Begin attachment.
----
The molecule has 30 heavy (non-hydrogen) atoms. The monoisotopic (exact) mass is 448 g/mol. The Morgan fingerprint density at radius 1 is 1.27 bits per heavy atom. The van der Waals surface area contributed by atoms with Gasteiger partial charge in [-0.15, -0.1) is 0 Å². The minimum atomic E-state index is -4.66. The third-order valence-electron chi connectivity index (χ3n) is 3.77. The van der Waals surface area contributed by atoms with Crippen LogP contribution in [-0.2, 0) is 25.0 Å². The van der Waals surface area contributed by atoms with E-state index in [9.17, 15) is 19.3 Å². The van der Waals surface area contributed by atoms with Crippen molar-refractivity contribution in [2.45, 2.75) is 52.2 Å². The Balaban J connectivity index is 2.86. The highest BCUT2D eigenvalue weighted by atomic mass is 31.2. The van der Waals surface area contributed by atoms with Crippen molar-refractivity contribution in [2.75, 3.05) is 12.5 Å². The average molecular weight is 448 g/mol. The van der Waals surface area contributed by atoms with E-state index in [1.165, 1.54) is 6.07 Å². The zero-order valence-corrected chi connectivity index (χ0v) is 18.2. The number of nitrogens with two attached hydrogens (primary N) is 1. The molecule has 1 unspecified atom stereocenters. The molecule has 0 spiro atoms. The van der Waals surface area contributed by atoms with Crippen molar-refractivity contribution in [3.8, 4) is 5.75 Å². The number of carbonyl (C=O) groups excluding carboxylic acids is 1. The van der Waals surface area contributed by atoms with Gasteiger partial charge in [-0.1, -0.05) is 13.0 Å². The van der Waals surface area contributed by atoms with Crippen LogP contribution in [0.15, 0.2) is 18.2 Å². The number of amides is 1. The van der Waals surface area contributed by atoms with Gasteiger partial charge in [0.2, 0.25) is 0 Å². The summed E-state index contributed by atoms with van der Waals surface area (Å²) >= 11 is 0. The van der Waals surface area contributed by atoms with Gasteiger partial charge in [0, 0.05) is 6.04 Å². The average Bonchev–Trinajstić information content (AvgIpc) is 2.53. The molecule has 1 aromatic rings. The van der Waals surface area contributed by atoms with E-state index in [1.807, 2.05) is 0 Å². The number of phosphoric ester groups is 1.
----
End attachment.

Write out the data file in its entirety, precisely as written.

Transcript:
The molecule has 30 heavy (non-hydrogen) atoms. The monoisotopic (exact) mass is 448 g/mol. The Morgan fingerprint density at radius 1 is 1.27 bits per heavy atom. The van der Waals surface area contributed by atoms with Gasteiger partial charge in [-0.15, -0.1) is 0 Å². The minimum atomic E-state index is -4.66. The third-order valence-electron chi connectivity index (χ3n) is 3.77. The van der Waals surface area contributed by atoms with Crippen LogP contribution in [-0.2, 0) is 25.0 Å². The van der Waals surface area contributed by atoms with E-state index in [9.17, 15) is 19.3 Å². The van der Waals surface area contributed by atoms with Crippen molar-refractivity contribution in [2.45, 2.75) is 52.2 Å². The Balaban J connectivity index is 2.86. The highest BCUT2D eigenvalue weighted by atomic mass is 31.2. The van der Waals surface area contributed by atoms with Crippen molar-refractivity contribution in [2.75, 3.05) is 12.5 Å². The average molecular weight is 448 g/mol. The van der Waals surface area contributed by atoms with E-state index in [1.165, 1.54) is 6.07 Å². The zero-order valence-corrected chi connectivity index (χ0v) is 18.2. The number of nitrogens with two attached hydrogens (primary N) is 1. The molecule has 1 unspecified atom stereocenters. The molecule has 0 spiro atoms. The van der Waals surface area contributed by atoms with Crippen molar-refractivity contribution in [3.8, 4) is 5.75 Å². The number of carbonyl (C=O) groups excluding carboxylic acids is 1. The van der Waals surface area contributed by atoms with Gasteiger partial charge in [-0.1, -0.05) is 13.0 Å². The van der Waals surface area contributed by atoms with Crippen LogP contribution in [0.15, 0.2) is 18.2 Å². The number of amides is 1. The van der Waals surface area contributed by atoms with Gasteiger partial charge in [0.2, 0.25) is 0 Å². The summed E-state index contributed by atoms with van der Waals surface area (Å²) >= 11 is 0. The van der Waals surface area contributed by atoms with Gasteiger partial charge in [0, 0.05) is 6.04 Å². The average Bonchev–Trinajstić information content (AvgIpc) is 2.53. The molecule has 1 aromatic rings. The van der Waals surface area contributed by atoms with E-state index in [1.807, 2.05) is 0 Å². The number of phosphoric ester groups is 1.